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I'm currently using a USB flash drive with a live distribution. At times I would plug it into terminals I cannot trust.

My threat model here is solely the risk of unauthorized modifications to the live distribution image on the flash drive. Unfortunately, a live CD is not convenient enough (the file system has to allow writes when used on a secure terminal and constant remastering is too cumbersome).

I'm considering now if a physical write protect (read only) switch on the flash drive is reliable enough to be trusted. I mean such as can be seen on older flash drives (e.g. PQI U339H).

From what I've found so far, the write protection is said to be done completely on hardware level, but I couldn't verify if there's indeed no way to circumvent it. For sure with SD cards there is (as it's basically software level information that doesn't have to be respected by rogue systems).

For instance the SD Simplified Specification describes it as:

4.3.6 Write Protect Management

Three write protect methods are supported in the SD Memory Card as follows:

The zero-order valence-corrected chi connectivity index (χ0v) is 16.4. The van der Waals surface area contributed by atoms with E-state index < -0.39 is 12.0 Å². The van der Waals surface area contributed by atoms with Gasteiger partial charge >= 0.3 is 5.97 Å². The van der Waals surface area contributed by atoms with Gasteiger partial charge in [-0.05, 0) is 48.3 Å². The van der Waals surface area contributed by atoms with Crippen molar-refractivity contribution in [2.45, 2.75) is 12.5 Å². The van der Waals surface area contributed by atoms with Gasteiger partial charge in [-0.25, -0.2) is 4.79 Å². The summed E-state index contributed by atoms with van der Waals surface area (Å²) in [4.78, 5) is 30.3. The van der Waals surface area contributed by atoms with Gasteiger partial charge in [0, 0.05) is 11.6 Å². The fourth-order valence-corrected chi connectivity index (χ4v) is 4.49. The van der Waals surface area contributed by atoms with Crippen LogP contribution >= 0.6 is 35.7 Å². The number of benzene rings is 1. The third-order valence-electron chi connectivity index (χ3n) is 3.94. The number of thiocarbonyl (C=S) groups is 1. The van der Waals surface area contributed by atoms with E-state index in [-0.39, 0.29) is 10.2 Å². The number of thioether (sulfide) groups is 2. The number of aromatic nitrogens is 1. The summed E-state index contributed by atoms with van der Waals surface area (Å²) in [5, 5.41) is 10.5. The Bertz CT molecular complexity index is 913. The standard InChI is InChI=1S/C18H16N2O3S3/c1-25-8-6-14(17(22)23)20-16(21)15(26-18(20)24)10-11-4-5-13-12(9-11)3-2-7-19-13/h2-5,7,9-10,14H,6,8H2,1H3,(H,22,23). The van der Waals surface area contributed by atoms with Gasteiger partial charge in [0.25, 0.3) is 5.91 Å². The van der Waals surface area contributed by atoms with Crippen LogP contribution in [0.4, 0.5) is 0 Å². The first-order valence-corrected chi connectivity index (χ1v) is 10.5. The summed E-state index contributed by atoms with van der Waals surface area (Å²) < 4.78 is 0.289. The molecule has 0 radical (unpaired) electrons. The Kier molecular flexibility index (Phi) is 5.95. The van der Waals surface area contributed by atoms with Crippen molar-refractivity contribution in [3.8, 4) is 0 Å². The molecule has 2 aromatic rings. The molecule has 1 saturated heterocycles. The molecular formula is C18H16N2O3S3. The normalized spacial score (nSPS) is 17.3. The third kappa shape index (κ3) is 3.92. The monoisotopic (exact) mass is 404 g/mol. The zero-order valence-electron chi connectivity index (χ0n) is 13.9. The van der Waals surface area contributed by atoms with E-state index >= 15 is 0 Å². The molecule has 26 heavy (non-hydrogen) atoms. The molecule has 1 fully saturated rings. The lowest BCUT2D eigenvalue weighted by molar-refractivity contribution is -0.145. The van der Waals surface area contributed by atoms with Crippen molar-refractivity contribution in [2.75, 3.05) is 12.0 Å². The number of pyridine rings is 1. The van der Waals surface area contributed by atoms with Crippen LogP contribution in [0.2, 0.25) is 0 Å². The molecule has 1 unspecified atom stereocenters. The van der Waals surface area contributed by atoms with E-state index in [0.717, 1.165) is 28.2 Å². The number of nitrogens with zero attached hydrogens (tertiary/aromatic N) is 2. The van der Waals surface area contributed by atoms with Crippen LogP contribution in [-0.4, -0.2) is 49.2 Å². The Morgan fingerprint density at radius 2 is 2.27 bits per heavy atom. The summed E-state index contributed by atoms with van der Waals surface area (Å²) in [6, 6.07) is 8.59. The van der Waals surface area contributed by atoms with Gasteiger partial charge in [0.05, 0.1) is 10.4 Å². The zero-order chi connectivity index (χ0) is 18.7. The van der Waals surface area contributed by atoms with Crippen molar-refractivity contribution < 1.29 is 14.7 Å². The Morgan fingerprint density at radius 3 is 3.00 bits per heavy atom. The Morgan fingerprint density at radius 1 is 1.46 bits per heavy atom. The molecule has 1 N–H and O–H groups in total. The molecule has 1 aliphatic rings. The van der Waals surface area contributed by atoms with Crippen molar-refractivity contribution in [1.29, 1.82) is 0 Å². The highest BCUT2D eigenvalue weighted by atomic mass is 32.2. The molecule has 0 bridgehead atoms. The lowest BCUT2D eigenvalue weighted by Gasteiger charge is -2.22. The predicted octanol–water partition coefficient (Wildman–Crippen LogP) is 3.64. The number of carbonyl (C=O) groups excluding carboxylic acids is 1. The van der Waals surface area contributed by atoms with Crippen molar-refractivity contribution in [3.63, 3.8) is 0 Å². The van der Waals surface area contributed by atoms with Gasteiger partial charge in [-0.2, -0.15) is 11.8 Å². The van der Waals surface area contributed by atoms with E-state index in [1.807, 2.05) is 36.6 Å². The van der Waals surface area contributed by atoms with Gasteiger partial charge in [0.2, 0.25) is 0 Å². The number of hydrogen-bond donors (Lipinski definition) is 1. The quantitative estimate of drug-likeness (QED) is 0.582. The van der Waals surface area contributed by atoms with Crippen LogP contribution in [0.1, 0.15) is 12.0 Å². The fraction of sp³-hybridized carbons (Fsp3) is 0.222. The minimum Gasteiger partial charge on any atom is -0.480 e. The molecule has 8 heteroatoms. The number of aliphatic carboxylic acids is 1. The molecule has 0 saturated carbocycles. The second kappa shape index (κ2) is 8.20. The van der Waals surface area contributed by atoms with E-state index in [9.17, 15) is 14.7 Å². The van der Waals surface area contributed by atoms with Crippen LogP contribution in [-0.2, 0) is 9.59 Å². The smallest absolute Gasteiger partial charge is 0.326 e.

• Mechanical write protect switch (Host responsibility only)
  • Card internal write protect (Card's responsibility)
  • Password protection card lock operation.

Mechanical Write Protect Switch

A mechanical sliding tablet on the side of the card (refer to the Part 1 Mechanical Addenda) will be used by the user to indicate that a given card is write protected or not. [...]

A proper, matched, switch on the socket side will indicate to the host that the card is write-protected or not. It is the responsibility of the host to protect the card. The position of the write protect switch is unknown to the internal circuitry of the card.

[...]

Do you know of some similar technical explanation of how this kind of write protection works on USB flash drives and would relying on it for security be wise?

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Writing to a Flash drive requires a high voltage (15 Volt or so) which is not needed in read-only mode. A sane choice would be to disable the charge pump which generates the necessary 15 Volt. But while sane, this has one disadvantage: a failing block with recoverable errors can no longer be saved by copying it. –  MSalters Dec 30 '13 at 22:15

4 Answers 4

up vote 8 down vote accepted